On that day, we marched, we yelled in peaceful unison, and we laid quietly in submission and silence, and our quiet but collective community tears fell, and we were one. It was a landmark moment in my little town of Olney, MD (which up to that time had not been all that "known" for peaceful protests or social justice marches but was beginning to BECOME known for them). I was proud of the people in my little town.

It was my son's first peaceful protest and march. And I'm pretty sure it won't be his last. 

Sunday, June 14, 2020

This Blog Has Gotten Bigger: Are You With Me?

Well, it's June 2020. A lot has happened since the last time I posted, which was in January 2018. 

Matthew is 11 now, and growing like a weed. He starts 6th grade (which in MD, is middle school!) this fall. He is such a wonderful kid, and it feels like forever ago (and almost like yesterday) that he joined our family after a trip from Seoul to San Francisco to Dulles Airport in Virginia, where we met him for the first time. But this blog isn't only about him, or about our family, anymore. It's gotten bigger.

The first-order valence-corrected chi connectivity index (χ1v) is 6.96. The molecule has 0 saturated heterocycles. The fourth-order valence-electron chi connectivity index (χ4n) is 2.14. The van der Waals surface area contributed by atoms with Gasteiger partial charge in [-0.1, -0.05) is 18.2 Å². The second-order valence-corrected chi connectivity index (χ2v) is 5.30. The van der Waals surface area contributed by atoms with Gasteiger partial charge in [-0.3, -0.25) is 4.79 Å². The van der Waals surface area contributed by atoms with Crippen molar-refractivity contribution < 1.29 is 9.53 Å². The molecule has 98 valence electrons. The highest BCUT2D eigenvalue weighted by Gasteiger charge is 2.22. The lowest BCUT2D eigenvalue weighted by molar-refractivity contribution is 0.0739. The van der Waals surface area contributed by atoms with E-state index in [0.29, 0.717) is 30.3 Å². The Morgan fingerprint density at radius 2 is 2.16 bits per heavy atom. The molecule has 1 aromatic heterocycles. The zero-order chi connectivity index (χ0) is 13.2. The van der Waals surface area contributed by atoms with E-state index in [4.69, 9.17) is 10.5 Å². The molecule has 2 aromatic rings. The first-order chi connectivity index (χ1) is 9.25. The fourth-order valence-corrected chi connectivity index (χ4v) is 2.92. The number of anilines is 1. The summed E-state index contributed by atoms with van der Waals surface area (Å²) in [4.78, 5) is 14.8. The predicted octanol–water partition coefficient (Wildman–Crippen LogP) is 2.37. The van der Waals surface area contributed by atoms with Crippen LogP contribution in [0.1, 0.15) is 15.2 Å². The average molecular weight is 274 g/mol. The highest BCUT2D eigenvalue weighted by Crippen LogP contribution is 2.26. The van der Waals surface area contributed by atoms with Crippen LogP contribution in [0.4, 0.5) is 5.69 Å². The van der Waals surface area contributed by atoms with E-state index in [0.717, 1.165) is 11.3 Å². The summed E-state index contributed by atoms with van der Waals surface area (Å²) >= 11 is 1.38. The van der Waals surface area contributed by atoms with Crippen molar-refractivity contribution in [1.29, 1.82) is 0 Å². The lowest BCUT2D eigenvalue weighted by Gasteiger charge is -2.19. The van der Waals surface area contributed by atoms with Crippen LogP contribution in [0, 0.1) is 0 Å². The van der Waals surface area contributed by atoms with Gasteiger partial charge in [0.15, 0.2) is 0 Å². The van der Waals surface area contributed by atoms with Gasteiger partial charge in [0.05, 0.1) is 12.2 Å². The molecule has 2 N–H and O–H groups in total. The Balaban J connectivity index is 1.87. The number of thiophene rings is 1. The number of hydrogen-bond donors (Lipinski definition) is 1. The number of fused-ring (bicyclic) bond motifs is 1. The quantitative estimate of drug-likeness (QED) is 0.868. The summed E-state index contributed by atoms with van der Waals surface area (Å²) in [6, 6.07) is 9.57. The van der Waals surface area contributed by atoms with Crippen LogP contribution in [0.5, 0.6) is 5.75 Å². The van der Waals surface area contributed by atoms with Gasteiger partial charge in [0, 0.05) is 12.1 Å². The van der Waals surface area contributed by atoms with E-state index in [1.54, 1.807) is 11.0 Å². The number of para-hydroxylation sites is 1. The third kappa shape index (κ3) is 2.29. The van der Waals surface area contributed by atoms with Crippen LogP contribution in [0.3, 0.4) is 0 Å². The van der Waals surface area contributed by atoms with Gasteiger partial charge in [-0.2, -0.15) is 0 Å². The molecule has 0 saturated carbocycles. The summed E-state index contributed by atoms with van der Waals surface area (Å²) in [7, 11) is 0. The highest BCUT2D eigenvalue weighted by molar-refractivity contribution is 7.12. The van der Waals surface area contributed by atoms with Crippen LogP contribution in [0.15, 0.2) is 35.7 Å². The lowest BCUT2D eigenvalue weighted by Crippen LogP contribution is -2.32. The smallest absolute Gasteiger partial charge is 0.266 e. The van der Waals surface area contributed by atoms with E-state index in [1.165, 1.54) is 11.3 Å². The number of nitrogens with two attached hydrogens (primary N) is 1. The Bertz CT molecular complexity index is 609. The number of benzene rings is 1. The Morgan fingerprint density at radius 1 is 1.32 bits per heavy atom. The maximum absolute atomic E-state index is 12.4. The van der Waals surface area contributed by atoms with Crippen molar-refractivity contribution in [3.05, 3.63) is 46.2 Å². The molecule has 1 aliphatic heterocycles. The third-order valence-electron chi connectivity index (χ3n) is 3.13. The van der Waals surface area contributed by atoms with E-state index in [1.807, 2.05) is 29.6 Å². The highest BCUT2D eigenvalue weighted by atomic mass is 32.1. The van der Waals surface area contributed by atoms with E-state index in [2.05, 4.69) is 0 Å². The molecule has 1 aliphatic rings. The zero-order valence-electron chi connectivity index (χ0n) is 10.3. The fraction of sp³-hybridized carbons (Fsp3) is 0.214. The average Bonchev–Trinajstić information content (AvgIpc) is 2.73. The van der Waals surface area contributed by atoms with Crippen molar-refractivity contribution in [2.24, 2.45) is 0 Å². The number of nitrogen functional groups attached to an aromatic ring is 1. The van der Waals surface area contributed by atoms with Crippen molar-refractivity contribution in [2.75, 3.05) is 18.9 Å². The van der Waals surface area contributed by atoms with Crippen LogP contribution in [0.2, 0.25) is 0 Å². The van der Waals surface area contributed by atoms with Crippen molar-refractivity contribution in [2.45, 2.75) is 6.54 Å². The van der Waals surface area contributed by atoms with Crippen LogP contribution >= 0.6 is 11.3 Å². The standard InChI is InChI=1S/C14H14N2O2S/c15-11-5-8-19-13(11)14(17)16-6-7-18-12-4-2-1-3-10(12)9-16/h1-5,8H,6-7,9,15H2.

There is so much to say. I think I'm going to start blogging again, about not just my life as a parent but also about . . . this world of ours. 

This crazy, crazy world.

Coronavirus. Quarantine. Pandemic. Words we never thought we'd live through in our lives. And here we are, still working from home, still schooling our kids from home, wearing masks, no pools no restaurants no haircuts no group gatherings no concerts no sports, for going on 6 months now.

And, in addition to that, people are dying at an alarming rate as a result of poor and loopholed gun laws. And Black people, especially Black men, are disproportionately affected and 10 times more likely than white people to be murdered by someone with a gun (and often, someone who should never have had that gun in the first place; thanks, loopholes; but we in Moms Demand Action are workin' on that).